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NonCatholicSeekingAnswers wrote:

Hi, guys —

I am a Christian, specifically a Pentecostal. I know a family who is Catholic and they have put their youngest child through Catechism. He has only been there for one year and they are already talking about who the godparents would be to this child.

I have a close relationship with their child and they have brought up the possibility about me being the chosen godparent. They thought about this because they know I came from a Catholic background but I've never really practiced the faith. I transitioned to a Christian Pentecostal Church many years ago and I have been strictly devoted to this faith since then. I have high respect and love for this family since we have known each other for most of my life, however they still, to this day, do not respect my faith. I am asking from a Catholic perspective:

  • What is the best way to handle this situation, and
  • if there are specific requirements to becoming a godparent.

(Also, I never received my Confirmation as I heard that this is required). The family themselves are not exactly devoted followers and they have only started going to church again since the child started Catechism classes.

As fellow Christians, I believe that we should all celebrate our love for Jesus Christ and God, even if there are so many denominations and churches. For 1 John 3:14 says that,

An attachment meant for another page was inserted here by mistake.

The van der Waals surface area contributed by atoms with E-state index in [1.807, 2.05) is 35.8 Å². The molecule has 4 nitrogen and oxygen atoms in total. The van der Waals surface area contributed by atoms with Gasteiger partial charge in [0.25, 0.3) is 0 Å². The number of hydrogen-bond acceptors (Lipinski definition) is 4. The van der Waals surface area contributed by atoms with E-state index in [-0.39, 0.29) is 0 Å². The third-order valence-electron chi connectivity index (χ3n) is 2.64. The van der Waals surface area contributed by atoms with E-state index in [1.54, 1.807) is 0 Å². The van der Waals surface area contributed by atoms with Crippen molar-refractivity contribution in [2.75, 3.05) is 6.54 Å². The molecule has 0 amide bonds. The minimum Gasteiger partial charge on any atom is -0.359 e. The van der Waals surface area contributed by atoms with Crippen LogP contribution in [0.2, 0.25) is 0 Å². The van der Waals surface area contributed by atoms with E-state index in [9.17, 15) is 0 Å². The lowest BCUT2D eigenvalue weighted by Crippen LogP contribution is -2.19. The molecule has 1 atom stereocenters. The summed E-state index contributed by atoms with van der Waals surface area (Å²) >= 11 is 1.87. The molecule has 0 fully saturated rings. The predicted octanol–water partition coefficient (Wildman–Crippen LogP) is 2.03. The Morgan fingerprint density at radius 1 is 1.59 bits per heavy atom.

If we love our Christian brothers and sisters, it proves that we have passed from death to life.


  { How do I handle this situation and what are the specific requirements to becoming a godparent? }

Eric replied:

Dear SeekingAnswers,

You don't really qualify as a godparent. You could be a Christian witness, which can replace one godparent, but not a godparent, because godparents must be Catholic (Canon 874.1.3).

Depending on when you left the Church, you might technically be regarded as a Catholic for canon law purposes, but in any case, it violates, either way, the spirit of the law.

The canon stipulates that the godparent must be a Catholic who has been confirmed and has already received the most holy sacrament of the Eucharist and who leads a life of faith in keeping with the function to be taken on.

I give you credit, though, for your admirable integrity in recognizing the situation for what it is and not taking on a role you can't honestly fulfill.


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